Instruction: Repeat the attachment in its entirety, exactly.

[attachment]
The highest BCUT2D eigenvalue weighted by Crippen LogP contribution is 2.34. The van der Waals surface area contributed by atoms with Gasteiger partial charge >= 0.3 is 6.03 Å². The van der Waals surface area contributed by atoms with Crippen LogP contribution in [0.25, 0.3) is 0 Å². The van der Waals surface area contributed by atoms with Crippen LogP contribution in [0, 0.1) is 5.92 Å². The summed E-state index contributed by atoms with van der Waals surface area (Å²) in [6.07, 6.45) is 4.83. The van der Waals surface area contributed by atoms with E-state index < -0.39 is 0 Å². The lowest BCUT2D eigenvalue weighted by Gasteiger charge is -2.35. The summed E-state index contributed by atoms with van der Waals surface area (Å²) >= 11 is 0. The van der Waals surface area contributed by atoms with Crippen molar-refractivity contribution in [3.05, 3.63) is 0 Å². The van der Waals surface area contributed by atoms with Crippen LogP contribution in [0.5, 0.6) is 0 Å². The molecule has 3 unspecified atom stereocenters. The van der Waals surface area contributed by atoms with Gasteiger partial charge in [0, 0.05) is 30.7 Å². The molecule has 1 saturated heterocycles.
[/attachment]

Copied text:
The highest BCUT2D eigenvalue weighted by Crippen LogP contribution is 2.34. The van der Waals surface area contributed by atoms with Gasteiger partial charge >= 0.3 is 6.03 Å². The van der Waals surface area contributed by atoms with Crippen LogP contribution in [0.25, 0.3) is 0 Å². The van der Waals surface area contributed by atoms with Crippen LogP contribution in [0, 0.1) is 5.92 Å². The summed E-state index contributed by atoms with van der Waals surface area (Å²) in [6.07, 6.45) is 4.83. The van der Waals surface area contributed by atoms with E-state index < -0.39 is 0 Å². The lowest BCUT2D eigenvalue weighted by Gasteiger charge is -2.35. The summed E-state index contributed by atoms with van der Waals surface area (Å²) >= 11 is 0. The van der Waals surface area contributed by atoms with Crippen molar-refractivity contribution in [3.05, 3.63) is 0 Å². The van der Waals surface area contributed by atoms with Crippen LogP contribution in [0.5, 0.6) is 0 Å². The molecule has 3 unspecified atom stereocenters. The van der Waals surface area contributed by atoms with Gasteiger partial charge in [0, 0.05) is 30.7 Å². The molecule has 1 saturated heterocycles.